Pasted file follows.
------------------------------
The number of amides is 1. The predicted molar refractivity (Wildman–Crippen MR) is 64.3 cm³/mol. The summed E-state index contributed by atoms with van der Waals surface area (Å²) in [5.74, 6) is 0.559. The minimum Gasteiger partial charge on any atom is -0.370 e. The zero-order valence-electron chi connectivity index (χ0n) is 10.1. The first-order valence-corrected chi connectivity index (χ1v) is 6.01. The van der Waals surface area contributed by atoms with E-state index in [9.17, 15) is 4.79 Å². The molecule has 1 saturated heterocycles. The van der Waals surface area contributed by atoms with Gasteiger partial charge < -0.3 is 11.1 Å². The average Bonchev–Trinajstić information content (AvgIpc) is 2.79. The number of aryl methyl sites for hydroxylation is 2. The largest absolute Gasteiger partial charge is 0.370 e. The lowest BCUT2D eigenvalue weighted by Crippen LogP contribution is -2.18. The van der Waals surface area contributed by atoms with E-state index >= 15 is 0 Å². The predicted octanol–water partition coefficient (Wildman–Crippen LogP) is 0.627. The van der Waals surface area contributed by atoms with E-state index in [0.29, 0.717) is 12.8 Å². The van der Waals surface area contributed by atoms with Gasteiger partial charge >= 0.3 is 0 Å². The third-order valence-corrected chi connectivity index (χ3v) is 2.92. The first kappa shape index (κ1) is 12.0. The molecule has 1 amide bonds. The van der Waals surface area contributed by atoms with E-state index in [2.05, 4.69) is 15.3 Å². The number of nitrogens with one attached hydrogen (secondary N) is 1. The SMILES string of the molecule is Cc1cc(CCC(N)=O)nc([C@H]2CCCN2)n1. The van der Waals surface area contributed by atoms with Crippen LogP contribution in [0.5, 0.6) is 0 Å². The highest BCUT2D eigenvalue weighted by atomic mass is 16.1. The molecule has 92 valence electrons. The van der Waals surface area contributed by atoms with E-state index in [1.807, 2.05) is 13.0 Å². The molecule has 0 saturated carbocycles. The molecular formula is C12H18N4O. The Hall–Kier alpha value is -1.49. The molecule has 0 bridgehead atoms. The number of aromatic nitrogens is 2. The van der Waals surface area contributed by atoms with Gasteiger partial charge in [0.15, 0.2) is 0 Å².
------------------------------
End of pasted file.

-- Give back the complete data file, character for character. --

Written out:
The number of amides is 1. The predicted molar refractivity (Wildman–Crippen MR) is 64.3 cm³/mol. The summed E-state index contributed by atoms with van der Waals surface area (Å²) in [5.74, 6) is 0.559. The minimum Gasteiger partial charge on any atom is -0.370 e. The zero-order valence-electron chi connectivity index (χ0n) is 10.1. The first-order valence-corrected chi connectivity index (χ1v) is 6.01. The van der Waals surface area contributed by atoms with E-state index in [9.17, 15) is 4.79 Å². The molecule has 1 saturated heterocycles. The van der Waals surface area contributed by atoms with Gasteiger partial charge < -0.3 is 11.1 Å². The average Bonchev–Trinajstić information content (AvgIpc) is 2.79. The number of aryl methyl sites for hydroxylation is 2. The largest absolute Gasteiger partial charge is 0.370 e. The lowest BCUT2D eigenvalue weighted by Crippen LogP contribution is -2.18. The van der Waals surface area contributed by atoms with E-state index >= 15 is 0 Å². The predicted octanol–water partition coefficient (Wildman–Crippen LogP) is 0.627. The van der Waals surface area contributed by atoms with E-state index in [0.29, 0.717) is 12.8 Å². The van der Waals surface area contributed by atoms with Gasteiger partial charge >= 0.3 is 0 Å². The third-order valence-corrected chi connectivity index (χ3v) is 2.92. The first kappa shape index (κ1) is 12.0. The molecule has 1 amide bonds. The van der Waals surface area contributed by atoms with E-state index in [2.05, 4.69) is 15.3 Å². The number of nitrogens with one attached hydrogen (secondary N) is 1. The SMILES string of the molecule is Cc1cc(CCC(N)=O)nc([C@H]2CCCN2)n1. The van der Waals surface area contributed by atoms with Crippen LogP contribution in [0.5, 0.6) is 0 Å². The highest BCUT2D eigenvalue weighted by atomic mass is 16.1. The molecule has 92 valence electrons. The van der Waals surface area contributed by atoms with E-state index in [1.807, 2.05) is 13.0 Å². The molecule has 0 saturated carbocycles. The molecular formula is C12H18N4O. The Hall–Kier alpha value is -1.49. The molecule has 0 bridgehead atoms. The number of aromatic nitrogens is 2. The van der Waals surface area contributed by atoms with Gasteiger partial charge in [0.15, 0.2) is 0 Å².